- Is the floor cold when one gets out of the bed? If so, consider adding a small rug.
- Do you need to get out the oil can for some of the squeaky doors?
Sharing a Bath
The definite trend in B&Bs is to provide a private bath, most often en suite, with each room. ("En suite" means that the private bath is located in such a way that a guest doesn't have to walk through any shared space to get to the bath. Some private baths are located outside the guest's room or suite.)
Many guests now expect private baths, but you may not be able to provide a private bath for each room. In many cases a guest won't object to this as long as you've made adequate arrangements for sharing of a bathroom. But remember that if you wind up sharing a bathroom with strangers, you'll be losing some privacy in your own home and may even have to wait in line at some time. The best solution is to, at a minimum, make sure the innkeeper, family and any staff have a private bathroom not used by any guests.
Special care must be taken to assure that bathrooms are scrupulously clean before, during and after a guest's stay. A small basket of cleaning supplies in a convenient location may help others realize that they need to keep the bathroom in good condition for others. Of course, be sure to include plenty of toilet paper in each bathroom. If you have one or more shared baths, a "clever" sign can be hung in the bathroom as a reminder to slowpokes. Keep any reading material in other rooms.
Security and Keys
How will you deal with security in your bed and breakfast? Many hosts give guests a key at no cost. Others charge a refundable "key fee" of up to $10 (refunded when the guest returns the key).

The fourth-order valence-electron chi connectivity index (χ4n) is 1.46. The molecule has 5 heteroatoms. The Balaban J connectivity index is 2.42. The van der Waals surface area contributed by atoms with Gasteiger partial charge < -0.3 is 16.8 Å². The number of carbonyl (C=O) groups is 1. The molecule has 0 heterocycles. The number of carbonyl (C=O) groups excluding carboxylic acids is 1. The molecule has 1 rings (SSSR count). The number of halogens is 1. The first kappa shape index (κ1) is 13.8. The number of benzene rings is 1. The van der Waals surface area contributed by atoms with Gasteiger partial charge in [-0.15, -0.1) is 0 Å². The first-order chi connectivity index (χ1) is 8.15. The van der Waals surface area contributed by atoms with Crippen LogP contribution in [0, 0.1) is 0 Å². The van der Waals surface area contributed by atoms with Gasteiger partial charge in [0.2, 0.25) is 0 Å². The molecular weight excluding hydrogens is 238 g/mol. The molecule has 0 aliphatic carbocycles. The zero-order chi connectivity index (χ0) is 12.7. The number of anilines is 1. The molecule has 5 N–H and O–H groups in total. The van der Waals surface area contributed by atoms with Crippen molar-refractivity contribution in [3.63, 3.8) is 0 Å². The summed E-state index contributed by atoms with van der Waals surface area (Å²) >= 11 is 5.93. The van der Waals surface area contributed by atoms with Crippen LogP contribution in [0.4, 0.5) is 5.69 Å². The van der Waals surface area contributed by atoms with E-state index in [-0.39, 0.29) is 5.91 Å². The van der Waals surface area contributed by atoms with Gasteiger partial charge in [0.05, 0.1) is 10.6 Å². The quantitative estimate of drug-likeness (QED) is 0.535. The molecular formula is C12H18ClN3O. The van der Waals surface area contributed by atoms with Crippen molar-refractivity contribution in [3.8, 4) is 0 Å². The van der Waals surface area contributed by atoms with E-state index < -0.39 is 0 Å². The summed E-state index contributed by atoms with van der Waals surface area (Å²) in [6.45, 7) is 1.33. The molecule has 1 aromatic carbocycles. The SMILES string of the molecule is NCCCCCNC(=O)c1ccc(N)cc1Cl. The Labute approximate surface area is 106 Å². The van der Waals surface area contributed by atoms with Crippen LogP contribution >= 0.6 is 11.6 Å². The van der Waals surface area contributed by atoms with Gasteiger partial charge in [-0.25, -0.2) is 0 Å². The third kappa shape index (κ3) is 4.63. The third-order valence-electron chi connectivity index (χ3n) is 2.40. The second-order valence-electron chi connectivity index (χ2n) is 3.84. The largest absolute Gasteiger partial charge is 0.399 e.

For your own security, you may give guests a key for their room and a regular front door lock but not to the deadbolt security lock. Other hosts give guests a key to their room and then set specific hours that the front door is kept open. Many innkeepers provide a combination lockbox to give guests access to the inn after hours.
Make Decisions Carefully
A bed and breakfast traditionally provides a comfortable night's lodging and a good breakfast in a private home. Guests choose this type of accomodation because they enjoy the personal contact that a bed and breakfast host gives to their guests.
Hosting a B&B often brings many new friendships and guest who will return again and again. However, before you start your business, take a long hard look at yourself and your lifestyle. Innkeeping may seem like a glamorous and interesting opportunity, but it is also one which will require many long hours and lots of hard work.
- Business Plan
- 1 Evaluate whether you have the personality and interest to host guests in your house night and day, season after season. Being outgoing and friendly is part of the job whether or not you feel like it. Interview B&B owners and learn about their lives--and whether that's the life you really want.
- 2 Decide where you'd like to live and work. Locations close to tourist draws are generally the most popular, although out-of-theway accommodations can be just as popular if there is something distinctive and alluring about the place or its surroundings.